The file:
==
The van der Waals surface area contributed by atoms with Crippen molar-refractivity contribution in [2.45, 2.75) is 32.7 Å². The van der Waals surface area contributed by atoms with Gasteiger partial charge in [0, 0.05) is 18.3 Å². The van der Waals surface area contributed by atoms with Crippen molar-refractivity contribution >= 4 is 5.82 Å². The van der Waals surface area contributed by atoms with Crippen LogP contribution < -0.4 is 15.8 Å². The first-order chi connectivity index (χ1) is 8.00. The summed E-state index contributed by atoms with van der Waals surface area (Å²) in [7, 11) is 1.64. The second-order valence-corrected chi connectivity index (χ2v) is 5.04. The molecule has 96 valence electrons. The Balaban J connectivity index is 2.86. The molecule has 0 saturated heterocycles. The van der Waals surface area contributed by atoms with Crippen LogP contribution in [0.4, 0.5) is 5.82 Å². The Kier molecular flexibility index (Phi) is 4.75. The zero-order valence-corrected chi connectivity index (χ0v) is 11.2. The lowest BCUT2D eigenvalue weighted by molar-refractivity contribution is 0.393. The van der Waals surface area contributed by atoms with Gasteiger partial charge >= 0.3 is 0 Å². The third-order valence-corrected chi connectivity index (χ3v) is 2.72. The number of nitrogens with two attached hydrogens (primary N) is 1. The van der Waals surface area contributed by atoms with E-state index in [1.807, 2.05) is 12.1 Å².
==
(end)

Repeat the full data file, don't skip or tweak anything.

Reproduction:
The van der Waals surface area contributed by atoms with Crippen molar-refractivity contribution in [2.45, 2.75) is 32.7 Å². The van der Waals surface area contributed by atoms with Gasteiger partial charge in [0, 0.05) is 18.3 Å². The van der Waals surface area contributed by atoms with Crippen molar-refractivity contribution >= 4 is 5.82 Å². The van der Waals surface area contributed by atoms with Crippen LogP contribution < -0.4 is 15.8 Å². The first-order chi connectivity index (χ1) is 8.00. The summed E-state index contributed by atoms with van der Waals surface area (Å²) in [7, 11) is 1.64. The second-order valence-corrected chi connectivity index (χ2v) is 5.04. The molecule has 96 valence electrons. The Balaban J connectivity index is 2.86. The molecule has 0 saturated heterocycles. The van der Waals surface area contributed by atoms with Crippen LogP contribution in [0.4, 0.5) is 5.82 Å². The Kier molecular flexibility index (Phi) is 4.75. The zero-order valence-corrected chi connectivity index (χ0v) is 11.2. The lowest BCUT2D eigenvalue weighted by molar-refractivity contribution is 0.393. The van der Waals surface area contributed by atoms with Gasteiger partial charge >= 0.3 is 0 Å². The third-order valence-corrected chi connectivity index (χ3v) is 2.72. The number of nitrogens with two attached hydrogens (primary N) is 1. The van der Waals surface area contributed by atoms with E-state index in [1.807, 2.05) is 12.1 Å².